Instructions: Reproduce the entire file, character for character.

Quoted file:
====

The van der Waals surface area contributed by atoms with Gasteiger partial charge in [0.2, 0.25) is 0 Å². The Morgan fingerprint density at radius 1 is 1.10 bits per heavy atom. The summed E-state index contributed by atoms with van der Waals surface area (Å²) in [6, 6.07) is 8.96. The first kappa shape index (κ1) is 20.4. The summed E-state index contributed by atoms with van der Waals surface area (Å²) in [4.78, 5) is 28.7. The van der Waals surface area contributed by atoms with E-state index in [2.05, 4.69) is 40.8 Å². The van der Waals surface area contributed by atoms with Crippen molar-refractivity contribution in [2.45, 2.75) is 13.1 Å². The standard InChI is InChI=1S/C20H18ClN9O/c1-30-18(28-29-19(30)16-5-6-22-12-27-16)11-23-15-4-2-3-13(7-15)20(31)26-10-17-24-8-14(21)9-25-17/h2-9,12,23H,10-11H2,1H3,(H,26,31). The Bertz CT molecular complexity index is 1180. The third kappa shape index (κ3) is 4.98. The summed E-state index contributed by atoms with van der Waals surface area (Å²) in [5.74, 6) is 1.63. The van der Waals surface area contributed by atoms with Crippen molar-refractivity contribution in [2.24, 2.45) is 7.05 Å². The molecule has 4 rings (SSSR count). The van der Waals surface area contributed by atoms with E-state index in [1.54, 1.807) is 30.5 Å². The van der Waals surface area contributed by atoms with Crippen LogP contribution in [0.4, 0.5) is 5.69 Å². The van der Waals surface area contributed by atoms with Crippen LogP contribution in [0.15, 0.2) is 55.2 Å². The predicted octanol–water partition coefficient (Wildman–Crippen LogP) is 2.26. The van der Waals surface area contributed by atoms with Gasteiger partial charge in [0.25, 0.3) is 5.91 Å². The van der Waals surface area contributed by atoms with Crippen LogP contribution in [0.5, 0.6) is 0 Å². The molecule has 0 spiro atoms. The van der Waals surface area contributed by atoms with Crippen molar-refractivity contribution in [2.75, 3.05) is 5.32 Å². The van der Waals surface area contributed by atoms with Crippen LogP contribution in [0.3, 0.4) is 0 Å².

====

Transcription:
The van der Waals surface area contributed by atoms with Gasteiger partial charge in [0.2, 0.25) is 0 Å². The Morgan fingerprint density at radius 1 is 1.10 bits per heavy atom. The summed E-state index contributed by atoms with van der Waals surface area (Å²) in [6, 6.07) is 8.96. The first kappa shape index (κ1) is 20.4. The summed E-state index contributed by atoms with van der Waals surface area (Å²) in [4.78, 5) is 28.7. The van der Waals surface area contributed by atoms with E-state index in [2.05, 4.69) is 40.8 Å². The van der Waals surface area contributed by atoms with Crippen molar-refractivity contribution in [2.45, 2.75) is 13.1 Å². The standard InChI is InChI=1S/C20H18ClN9O/c1-30-18(28-29-19(30)16-5-6-22-12-27-16)11-23-15-4-2-3-13(7-15)20(31)26-10-17-24-8-14(21)9-25-17/h2-9,12,23H,10-11H2,1H3,(H,26,31). The Bertz CT molecular complexity index is 1180. The third kappa shape index (κ3) is 4.98. The summed E-state index contributed by atoms with van der Waals surface area (Å²) in [5.74, 6) is 1.63. The van der Waals surface area contributed by atoms with Crippen molar-refractivity contribution in [2.24, 2.45) is 7.05 Å². The molecule has 4 rings (SSSR count). The van der Waals surface area contributed by atoms with E-state index in [1.54, 1.807) is 30.5 Å². The van der Waals surface area contributed by atoms with Crippen LogP contribution in [0.4, 0.5) is 5.69 Å². The van der Waals surface area contributed by atoms with Crippen LogP contribution in [0.15, 0.2) is 55.2 Å². The predicted octanol–water partition coefficient (Wildman–Crippen LogP) is 2.26. The van der Waals surface area contributed by atoms with Gasteiger partial charge in [0.25, 0.3) is 5.91 Å². The van der Waals surface area contributed by atoms with Crippen LogP contribution in [0.5, 0.6) is 0 Å². The molecule has 0 spiro atoms. The van der Waals surface area contributed by atoms with Crippen molar-refractivity contribution in [2.75, 3.05) is 5.32 Å². The van der Waals surface area contributed by atoms with Crippen LogP contribution in [0.3, 0.4) is 0 Å².